The family’s poverty meant that Florence was entitled to a free school dinner, which she had to go to nearby school to eat (I don’t think St Joseph’s offered cooked meals at that time).  On the way back she would sometimes call in at the house of a friend, VIOLET STORY (STOREY?).  Violet’s mother cooked a full dinner at lunch time (as most did at that time) and would give Florence a serving of steamed pudding which was received with much gratitude as during those childhood years she was often hungry.

Violet is also in this picture.  We believe she is the dark-haired girl standing behind the kneeling girl who is fourth from the right.  Although she doesn’t look it in this picture, according to Florence, Violet was a very pretty girl with violet eyes to match her name.

After school Florence used to look after a small boy (who she described as ‘horrid’) until his mother returned from work.  It was her job to make him marmite sandwiches for his tea.  For this she received six pence a week.  Five pence of that went to her mother and the other penny she could keep.  It was often used for sweets.  A sweet-shop on her way to school had a half-penny dip system.  Paper was rolled tightly into spills and put in a jar.  For a half-penny you pulled one out and got whatever sweets were written on it.  Sometimes it was blank so you lost your money; at other times you’d get two ounces and occasionally you hit gold and got a whole pound of sweets for your money.  When Florence hit the jackpot she was caught eating one in school and the entire bag was confiscated – another black mark against the nuns as far as she was concerned.



Harry Evans circa 1913/14


HARRY EVANS was the fourth child, and third boy, of Frederick and Rose Evans.  He was born around 1900.  This picture may have been taken to mark the fact he had left school and started work (since they weren’t a family for photos) in 1913/14.  Harry would eventually become the father of those three small children pictured with DENIS in an earlier picture on this blog.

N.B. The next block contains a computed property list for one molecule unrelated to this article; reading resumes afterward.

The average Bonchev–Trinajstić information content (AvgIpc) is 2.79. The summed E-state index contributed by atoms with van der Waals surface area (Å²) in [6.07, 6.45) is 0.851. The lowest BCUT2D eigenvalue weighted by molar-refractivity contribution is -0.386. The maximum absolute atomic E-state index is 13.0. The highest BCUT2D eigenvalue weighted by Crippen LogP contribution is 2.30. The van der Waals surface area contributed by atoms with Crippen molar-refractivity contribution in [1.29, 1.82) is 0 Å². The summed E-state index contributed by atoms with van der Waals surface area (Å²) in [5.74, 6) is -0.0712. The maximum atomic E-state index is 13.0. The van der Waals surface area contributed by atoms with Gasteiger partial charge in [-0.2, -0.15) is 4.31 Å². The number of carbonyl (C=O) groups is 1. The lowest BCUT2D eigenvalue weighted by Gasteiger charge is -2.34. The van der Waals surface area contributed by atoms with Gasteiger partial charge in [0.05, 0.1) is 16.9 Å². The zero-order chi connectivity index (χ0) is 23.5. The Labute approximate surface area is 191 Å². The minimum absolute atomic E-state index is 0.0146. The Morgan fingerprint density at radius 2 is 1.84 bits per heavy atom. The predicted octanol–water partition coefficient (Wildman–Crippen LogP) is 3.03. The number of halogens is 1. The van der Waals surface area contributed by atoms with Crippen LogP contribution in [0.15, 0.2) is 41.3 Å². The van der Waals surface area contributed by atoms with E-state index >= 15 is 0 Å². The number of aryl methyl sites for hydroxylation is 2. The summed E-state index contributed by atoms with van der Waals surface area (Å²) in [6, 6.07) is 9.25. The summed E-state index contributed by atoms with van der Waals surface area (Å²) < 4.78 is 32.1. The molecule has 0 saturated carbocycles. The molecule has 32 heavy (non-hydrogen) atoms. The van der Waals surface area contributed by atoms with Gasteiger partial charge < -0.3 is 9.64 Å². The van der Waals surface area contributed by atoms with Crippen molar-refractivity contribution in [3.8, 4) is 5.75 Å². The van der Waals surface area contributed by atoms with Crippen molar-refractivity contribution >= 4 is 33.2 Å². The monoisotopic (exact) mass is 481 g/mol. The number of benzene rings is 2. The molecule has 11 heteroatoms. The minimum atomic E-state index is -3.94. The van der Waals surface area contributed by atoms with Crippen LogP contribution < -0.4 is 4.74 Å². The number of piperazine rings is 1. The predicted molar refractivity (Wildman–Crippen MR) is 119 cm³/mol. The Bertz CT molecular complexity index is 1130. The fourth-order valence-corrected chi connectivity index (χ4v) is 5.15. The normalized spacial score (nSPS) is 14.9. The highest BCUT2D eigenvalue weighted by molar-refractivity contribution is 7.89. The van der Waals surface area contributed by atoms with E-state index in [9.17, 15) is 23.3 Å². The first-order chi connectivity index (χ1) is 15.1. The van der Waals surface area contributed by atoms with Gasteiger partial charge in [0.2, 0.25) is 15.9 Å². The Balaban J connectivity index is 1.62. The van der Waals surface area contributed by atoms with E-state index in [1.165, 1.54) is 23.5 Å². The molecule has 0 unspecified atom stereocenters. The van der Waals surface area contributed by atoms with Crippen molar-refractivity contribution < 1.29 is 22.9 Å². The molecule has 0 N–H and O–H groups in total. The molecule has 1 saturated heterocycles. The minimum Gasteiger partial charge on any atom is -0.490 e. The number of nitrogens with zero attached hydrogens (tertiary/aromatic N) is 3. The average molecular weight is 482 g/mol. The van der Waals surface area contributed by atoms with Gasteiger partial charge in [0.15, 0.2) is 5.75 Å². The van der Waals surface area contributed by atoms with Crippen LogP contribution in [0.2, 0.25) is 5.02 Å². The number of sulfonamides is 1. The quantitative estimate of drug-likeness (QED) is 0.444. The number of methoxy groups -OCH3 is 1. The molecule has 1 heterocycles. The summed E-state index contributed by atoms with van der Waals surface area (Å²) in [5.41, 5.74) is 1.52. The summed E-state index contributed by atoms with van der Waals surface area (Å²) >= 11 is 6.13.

Harry had a talent for engineering.  In WW1 he joined the Royal Navy and we know he was shipped out to the Dardanelles but by the time his ship arrived whatever reason they’d been sent out there for had finished and he never disembarked.  For part of his time in Navy he was in the branch that would later become the Royal Air Force and worked as an engineer on the planes.

After the war Harry worked at a bus garage in CRICKLEWOOD.  Again on the engineering side.  However one day he got into an argument with a foreman who called him ‘a bastard’.  Harry took this term literally as an insult on his mother, hit the foreman, and walked out.  A fellow worker at the garage had already moved down to Kent and joined the EAST KENT BUS COMPANY.  He wrote to Harry that there was plenty of work down there for engineers, so despite the Cricklewood garage asking him to return (a mark we suspect of his talent as a engineer), he moved to Kent where he spent the rest of his working life with the East Kent.  He was such a good engineer that he could actually start from a plain slab of metal and make the tool or part he needed to carry out a repair if necessary.  The company had a mobile workshop that was sent out if the bus broke down.  Since their routes also covered London Harry used to get back to visit Kentish Town occasionally, when he would suddenly appear in his mother’s kitchen carrying a large sack of Kentish potatoes and announcing he couldn’t stay long because he had to get back to the van.